IoT
1/12/2017
02:45 PM
Kelly Sheridan
Kelly Sheridan
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Free IoT Vulnerability Scanner Hunts Enterprise Threats

A free IoT scanner from BeyondTrust looks for at-risk devices so organizations can pinpoint and address vulnerabilities.

Businesses will struggle to stay secure as the IoT permeates the workplace. An estimated 200 billion connected devices are projected to be in use by 2020, creating a broad new attack vector for cybercriminals.

"Properly discovering [risks], classifying them, and putting them under a vulnerability management practice is the only way to mitigate their risks," explains Morey Haber, VP of technology at BeyondTrust.

The Retina IoT (RIoT) Scanner, which the company released this week, is a free vulnerability assessment tool that displays IoT risk from an attacker's point of view. Businesses can use it to scan their perimeters and identify at-risk devices other tools may not detect.

Most IoT products lack embedded security measures. This group of devices has already become the target of malware, specifically Mirai, which demonstrated how organizations could be unaware of their devices being used for attack without searching DNS logs or other traffic.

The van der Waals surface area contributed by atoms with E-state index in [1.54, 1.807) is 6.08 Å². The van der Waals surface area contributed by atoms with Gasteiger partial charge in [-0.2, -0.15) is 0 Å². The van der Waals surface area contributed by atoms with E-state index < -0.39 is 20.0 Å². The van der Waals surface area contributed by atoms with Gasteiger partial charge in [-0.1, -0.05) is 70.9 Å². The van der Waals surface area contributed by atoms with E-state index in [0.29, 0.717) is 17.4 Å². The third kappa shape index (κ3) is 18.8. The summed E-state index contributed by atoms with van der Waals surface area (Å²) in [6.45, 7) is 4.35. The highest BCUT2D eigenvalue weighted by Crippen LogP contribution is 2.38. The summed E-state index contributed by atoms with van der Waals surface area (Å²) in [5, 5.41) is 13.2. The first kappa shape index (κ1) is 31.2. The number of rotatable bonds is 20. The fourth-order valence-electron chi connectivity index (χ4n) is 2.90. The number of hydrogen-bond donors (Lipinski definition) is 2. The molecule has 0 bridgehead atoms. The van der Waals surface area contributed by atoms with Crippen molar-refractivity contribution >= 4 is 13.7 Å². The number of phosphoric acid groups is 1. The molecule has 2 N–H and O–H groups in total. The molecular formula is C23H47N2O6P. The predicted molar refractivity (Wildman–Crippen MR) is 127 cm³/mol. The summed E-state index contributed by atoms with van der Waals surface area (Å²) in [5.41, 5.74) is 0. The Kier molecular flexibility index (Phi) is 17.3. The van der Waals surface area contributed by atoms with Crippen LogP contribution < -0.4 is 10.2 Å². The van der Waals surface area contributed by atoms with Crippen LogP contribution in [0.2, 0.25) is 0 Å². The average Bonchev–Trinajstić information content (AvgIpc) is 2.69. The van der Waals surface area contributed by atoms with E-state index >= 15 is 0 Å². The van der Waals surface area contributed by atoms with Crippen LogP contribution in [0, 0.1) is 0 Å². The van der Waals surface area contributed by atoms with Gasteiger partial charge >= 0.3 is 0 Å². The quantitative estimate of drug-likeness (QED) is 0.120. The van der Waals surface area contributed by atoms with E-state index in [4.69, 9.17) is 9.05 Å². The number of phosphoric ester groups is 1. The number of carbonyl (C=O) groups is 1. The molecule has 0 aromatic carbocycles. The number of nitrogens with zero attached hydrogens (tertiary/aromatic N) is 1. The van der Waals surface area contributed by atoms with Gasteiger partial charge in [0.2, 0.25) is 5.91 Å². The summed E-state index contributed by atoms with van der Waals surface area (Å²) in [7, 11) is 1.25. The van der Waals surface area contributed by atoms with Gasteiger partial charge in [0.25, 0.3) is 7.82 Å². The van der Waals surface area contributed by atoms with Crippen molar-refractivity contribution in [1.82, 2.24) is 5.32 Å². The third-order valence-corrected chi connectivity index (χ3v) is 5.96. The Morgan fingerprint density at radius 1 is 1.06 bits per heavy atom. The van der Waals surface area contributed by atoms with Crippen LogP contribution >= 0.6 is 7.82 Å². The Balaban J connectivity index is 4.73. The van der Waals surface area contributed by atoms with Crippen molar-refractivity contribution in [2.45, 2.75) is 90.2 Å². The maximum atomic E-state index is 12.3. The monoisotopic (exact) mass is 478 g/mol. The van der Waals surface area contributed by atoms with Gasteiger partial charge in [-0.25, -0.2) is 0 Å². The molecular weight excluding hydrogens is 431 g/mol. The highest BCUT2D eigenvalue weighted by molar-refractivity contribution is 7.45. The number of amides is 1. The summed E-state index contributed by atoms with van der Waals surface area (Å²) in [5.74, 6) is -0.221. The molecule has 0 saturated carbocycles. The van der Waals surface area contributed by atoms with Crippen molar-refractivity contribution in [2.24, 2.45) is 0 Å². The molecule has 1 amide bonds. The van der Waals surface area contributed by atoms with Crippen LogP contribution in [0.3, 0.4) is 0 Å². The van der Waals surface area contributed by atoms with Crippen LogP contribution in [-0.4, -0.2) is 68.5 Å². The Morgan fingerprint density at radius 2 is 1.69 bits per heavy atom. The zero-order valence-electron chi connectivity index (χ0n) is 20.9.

The scanner helps businesses find devices that may be compromised before this happens, Haber explains.

Security pros can use vulnerability reports to learn the make and model of present IoT devices, the subnets they're on, which vulnerabilities are present, and whether they are contributing to Shadow IT projects; for example, a group of cameras or rogue devices being deployed by a specific user.

However, before you download, it's worth noting there are a few things RIoT doesn't do.

"While it does have prescriptive guidance for vulnerability remediation, it does not have automatic patch management like the rest of Retina for Windows devices," explains Haber.

He notes the FTC has offered a $100,000 award to a company that can discover an innovative way of managing and patching IoT devices, a problem that can be severe considering the diverse match of vendors and devices operating differently.

Kelly Sheridan is Associate Editor at Dark Reading. She started her career in business tech journalism at Insurance & Technology and most recently reported for InformationWeek, where she covered Microsoft and business IT. Sheridan earned her BA at Villanova University. View Full Bio

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